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About Explore

For Immediate Release
September 1, 2021


Williamstown, Massachusetts—On Tuesday, September 14, in conjunction with the exhibition Nikolai Astrup: Visions of Norway, Patricia Berman, Theodora L. and Stanley H. Feldberg Professor of Art at Wellesley College, discusses Nikolai Astrup’s work within the context of the identity of land and its representation in the Nordic countries from the 1890s to the 1920s. This free conversation will be presented on Zoom and Facebook Live at noon.

Astrup (1880–1928) came of age in the final decades leading up to Norway’s independence from Sweden in 1905. In the same years, Norwegian artists developed a robust relationship with advanced international art—Astrup among them—animating land and landscape with heightened color and expressive linework. Astrup’s distinctive works in paint and graphic media share in, and amplify, the understanding of land with other Norwegian artists, notably Edvard Munch and Harald Sohlberg, and the investment of mood and emotion into landscape representation explored by Swedes Richard Bergh and Anna Boberg and Danes Jens Ferdnind Willumsen and P. S. Krøyer, among others. Astrup’s practices are explored within the particular dynamics of modern art in the North and the ways in which local and international ideas meshed or collided among the members of the artist’s generation.

Registration is required. Registrants will receive an email with a private Zoom link to this live virtual program before the event. Visit to register.

Nikolai Astrup: Visions of Norway is organized by the Clark Art Institute, Williamstown, Massachusetts, in cooperation with KODE Art Museums and Composer Homes, Bergen, the Savings Bank Foundation DNB, and Prince Eugen’s Waldemarsudde. It is guest curated by independent scholar MaryAnne Stevens.

The exhibition is generously supported by the Savings Bank Foundation DNB. Significant funding is provided by the Asbjorn Lunde Foundation, Inc. with additional support from Richard and Carol Seltzer, Diane and Andreas Halvorsen, and the Norwegian Consulate General, New York. The exhibition catalogue has been published with generous support from the Savings Bank Foundation DNB and additional support from the Asbjorn Lunde Foundation, Inc.

This program is supported by grants from the Asbjorn Lunde Foundation, Inc., the Norwegian Consulate General, New York, and the Dr. Lee MacCormick Edwards Charitable Foundation.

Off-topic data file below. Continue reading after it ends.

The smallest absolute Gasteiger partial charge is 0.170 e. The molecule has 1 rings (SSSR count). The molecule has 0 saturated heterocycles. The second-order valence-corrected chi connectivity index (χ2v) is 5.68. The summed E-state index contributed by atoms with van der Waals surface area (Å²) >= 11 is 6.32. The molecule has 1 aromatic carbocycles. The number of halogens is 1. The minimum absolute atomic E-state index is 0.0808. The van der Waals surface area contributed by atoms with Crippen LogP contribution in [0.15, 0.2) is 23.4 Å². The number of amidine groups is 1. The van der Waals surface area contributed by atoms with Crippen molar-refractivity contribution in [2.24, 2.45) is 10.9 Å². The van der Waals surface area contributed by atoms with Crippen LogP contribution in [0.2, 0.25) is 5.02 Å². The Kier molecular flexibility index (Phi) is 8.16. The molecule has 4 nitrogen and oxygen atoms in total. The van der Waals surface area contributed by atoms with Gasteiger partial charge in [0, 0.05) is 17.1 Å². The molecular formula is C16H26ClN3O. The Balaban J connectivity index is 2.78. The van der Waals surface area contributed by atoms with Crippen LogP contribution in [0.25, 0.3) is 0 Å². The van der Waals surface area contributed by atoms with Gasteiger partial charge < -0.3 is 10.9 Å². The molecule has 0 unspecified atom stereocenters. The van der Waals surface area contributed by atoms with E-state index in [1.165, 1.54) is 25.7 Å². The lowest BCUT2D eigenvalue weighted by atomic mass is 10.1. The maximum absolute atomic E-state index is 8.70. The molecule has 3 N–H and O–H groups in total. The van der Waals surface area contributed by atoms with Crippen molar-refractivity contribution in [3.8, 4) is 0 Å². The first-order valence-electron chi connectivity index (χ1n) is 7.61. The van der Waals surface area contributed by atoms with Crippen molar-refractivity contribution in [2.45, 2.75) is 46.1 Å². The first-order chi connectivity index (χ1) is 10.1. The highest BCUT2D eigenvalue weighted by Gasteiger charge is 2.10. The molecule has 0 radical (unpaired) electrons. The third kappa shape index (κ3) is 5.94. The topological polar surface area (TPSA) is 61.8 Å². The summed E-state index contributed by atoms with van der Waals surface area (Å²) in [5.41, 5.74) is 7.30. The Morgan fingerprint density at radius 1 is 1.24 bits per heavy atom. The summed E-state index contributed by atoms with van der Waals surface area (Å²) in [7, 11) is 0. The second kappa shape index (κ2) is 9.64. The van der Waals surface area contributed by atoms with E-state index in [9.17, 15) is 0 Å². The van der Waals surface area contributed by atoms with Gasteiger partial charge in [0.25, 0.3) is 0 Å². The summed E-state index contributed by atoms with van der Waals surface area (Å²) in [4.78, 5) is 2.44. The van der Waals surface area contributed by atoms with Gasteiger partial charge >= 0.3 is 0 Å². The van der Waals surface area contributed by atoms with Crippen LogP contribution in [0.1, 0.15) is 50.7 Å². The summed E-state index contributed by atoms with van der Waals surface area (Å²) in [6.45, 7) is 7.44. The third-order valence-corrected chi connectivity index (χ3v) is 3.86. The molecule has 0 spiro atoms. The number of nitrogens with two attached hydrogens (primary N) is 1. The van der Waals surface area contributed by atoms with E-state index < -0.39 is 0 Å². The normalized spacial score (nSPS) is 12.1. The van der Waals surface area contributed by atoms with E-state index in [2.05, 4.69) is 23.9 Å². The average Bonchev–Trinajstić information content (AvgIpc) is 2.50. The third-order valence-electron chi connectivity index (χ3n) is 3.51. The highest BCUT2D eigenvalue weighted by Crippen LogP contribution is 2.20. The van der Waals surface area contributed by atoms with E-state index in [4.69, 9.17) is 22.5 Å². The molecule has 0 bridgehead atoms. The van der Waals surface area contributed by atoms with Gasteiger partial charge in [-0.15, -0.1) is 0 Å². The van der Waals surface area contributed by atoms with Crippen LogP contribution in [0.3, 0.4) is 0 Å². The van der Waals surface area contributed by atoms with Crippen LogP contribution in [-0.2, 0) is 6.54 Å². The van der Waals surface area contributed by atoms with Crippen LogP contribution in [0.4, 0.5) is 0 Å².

The Clark Art Institute, located in the Berkshires of western Massachusetts, is one of a small number of institutions globally that is both an art museum and a center for research, critical discussion, and higher education in the visual arts. Opened in 1955, the Clark houses exceptional European and American paintings and sculpture, extensive collections of master prints and drawings, English silver, and early photography. Acting as convener through its Research and Academic Program, the Clark gathers an international community of scholars to participate in a lively program of conferences, colloquia, and workshops on topics of vital importance to the visual arts. The Clark library, consisting of more than 275,000 volumes, is one of the nation’s premier art history libraries. The Clark also houses and co-sponsors the Williams College Graduate Program in the History of Art.

The Clark, which has a three-star rating in the Michelin Green Guide, is located at 225 South Street in Williamstown, Massachusetts. Its 140-acre campus includes miles of hiking and walking trails through woodlands and meadows, providing an exceptional experience of art in nature. Galleries are open 10 am to 5 pm Tuesday through Sunday, from September through June, and daily in July and August. Advance timed tickets are required. Admission is $20; free year-round for Clark members, all visitors age 21 and under, and students with a valid student ID. Free admission is available through several programs, including First Sundays Free; a local library pass program; and EBT Card to Culture. For more information on these programs and more, visit or call 413 458 2303.

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